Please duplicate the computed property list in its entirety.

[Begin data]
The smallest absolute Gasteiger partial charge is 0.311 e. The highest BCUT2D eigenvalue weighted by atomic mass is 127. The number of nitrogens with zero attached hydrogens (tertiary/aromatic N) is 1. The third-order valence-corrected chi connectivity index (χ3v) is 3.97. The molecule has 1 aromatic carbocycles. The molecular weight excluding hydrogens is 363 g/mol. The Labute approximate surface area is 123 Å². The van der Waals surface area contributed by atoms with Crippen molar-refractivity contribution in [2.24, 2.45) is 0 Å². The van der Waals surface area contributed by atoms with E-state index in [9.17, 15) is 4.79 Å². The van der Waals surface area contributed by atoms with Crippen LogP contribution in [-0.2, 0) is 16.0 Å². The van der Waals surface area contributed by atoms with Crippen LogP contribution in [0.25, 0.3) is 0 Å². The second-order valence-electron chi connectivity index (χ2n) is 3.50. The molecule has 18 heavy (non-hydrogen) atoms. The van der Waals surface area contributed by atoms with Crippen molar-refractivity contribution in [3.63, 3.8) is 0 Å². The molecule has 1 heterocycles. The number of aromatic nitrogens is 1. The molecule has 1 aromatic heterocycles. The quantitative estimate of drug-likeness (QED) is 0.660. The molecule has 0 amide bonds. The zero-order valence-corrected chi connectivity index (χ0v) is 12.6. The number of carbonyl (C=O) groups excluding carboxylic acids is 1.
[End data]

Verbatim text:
The smallest absolute Gasteiger partial charge is 0.311 e. The highest BCUT2D eigenvalue weighted by atomic mass is 127. The number of nitrogens with zero attached hydrogens (tertiary/aromatic N) is 1. The third-order valence-corrected chi connectivity index (χ3v) is 3.97. The molecule has 1 aromatic carbocycles. The molecular weight excluding hydrogens is 363 g/mol. The Labute approximate surface area is 123 Å². The van der Waals surface area contributed by atoms with Crippen molar-refractivity contribution in [2.24, 2.45) is 0 Å². The van der Waals surface area contributed by atoms with E-state index in [9.17, 15) is 4.79 Å². The van der Waals surface area contributed by atoms with Crippen LogP contribution in [-0.2, 0) is 16.0 Å². The van der Waals surface area contributed by atoms with Crippen LogP contribution in [0.25, 0.3) is 0 Å². The second-order valence-electron chi connectivity index (χ2n) is 3.50. The molecule has 18 heavy (non-hydrogen) atoms. The van der Waals surface area contributed by atoms with Crippen molar-refractivity contribution in [3.63, 3.8) is 0 Å². The molecule has 1 heterocycles. The number of aromatic nitrogens is 1. The molecule has 1 aromatic heterocycles. The quantitative estimate of drug-likeness (QED) is 0.660. The molecule has 0 amide bonds. The zero-order valence-corrected chi connectivity index (χ0v) is 12.6. The number of carbonyl (C=O) groups excluding carboxylic acids is 1.